Influence of diurnal photosynthetic activity on the morphology, structure, and thermal properties of normal and waxy barley starch

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Avi Goldstein, George Annor, Varatharajan Vamadevan, Ian J. Tetlow, Jacob Judas Kain Kirkensgaard, Kell Mortensen, Andreas Blennow, Kim Hebelstrup, Eric Bertoft

This study investigated the influence of diurnal photosynthetic activity on the morphology, molecular composition, crystallinity, and gelatinization properties of normal barley starch (NBS) and waxy barley starch (WBS) granules from plants cultivated in a greenhouse under normal diurnal (16h light) or constant light photosynthetic conditions. Growth rings were observed in all starch samples regardless of lighting conditions. The size distribution of whole and debranched WBS analyzed by gel-permeation chromatography did not appear to be influenced by the different lighting regimes, however, a greater relative crystallinity measured by wide-angle X-ray scattering and greater crystalline quality as judged by differential scanning calorimetry was observed under the diurnal lighting regime. NBS cultivated under the diurnal photosynthetic lighting regime displayed lower amylose content (18.7%), and shorter amylose chains than its counterpart grown under constant light. Although the relative crystallinity of NBS was not influenced by lighting conditions, lower onset, peak, and completion gelatinization temperatures were observed in diurnally grown NBS compared to constant light conditions. It is concluded that normal barley starch is less influenced by the diurnal photosynthetic lighting regime than amylose-free barley starch suggesting a role of amylose to prevent structural disorder and increase starch granule robustness against environmental cues.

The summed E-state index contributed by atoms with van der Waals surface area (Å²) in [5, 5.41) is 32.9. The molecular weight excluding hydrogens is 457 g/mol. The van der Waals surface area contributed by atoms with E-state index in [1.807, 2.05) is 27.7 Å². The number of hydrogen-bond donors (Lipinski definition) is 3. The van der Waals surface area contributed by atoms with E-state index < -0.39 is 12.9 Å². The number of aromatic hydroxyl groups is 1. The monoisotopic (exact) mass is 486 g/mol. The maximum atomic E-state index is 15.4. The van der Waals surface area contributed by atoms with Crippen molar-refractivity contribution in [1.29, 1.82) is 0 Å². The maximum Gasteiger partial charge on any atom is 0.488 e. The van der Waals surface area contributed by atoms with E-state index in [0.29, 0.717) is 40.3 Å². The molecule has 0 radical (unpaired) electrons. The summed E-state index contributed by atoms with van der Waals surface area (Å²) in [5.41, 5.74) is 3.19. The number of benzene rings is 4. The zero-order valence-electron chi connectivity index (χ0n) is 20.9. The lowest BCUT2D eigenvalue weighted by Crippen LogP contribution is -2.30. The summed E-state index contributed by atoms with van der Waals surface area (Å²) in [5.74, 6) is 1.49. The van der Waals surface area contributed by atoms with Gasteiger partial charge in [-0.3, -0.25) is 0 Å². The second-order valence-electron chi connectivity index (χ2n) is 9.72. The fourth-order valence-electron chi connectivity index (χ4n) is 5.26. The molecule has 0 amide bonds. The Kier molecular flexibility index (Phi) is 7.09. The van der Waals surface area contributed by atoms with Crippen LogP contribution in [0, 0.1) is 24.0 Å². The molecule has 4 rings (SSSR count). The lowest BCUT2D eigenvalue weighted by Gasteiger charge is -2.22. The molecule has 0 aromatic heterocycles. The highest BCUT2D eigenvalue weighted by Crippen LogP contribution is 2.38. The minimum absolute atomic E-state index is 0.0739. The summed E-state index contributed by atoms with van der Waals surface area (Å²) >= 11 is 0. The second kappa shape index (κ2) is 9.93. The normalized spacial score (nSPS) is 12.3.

Original languageEnglish
JournalInternational Journal of Biological Macromolecules
Volume98
Pages (from-to)188-200
Number of pages13
ISSN0141-8130
DOIs
Publication statusPublished - 2017

    Research areas

  • Circadian Rhythm, Hordeum, Light, Photosynthesis, Plant Proteins, Starch, Temperature, Waxes, Journal Article

ID: 180763312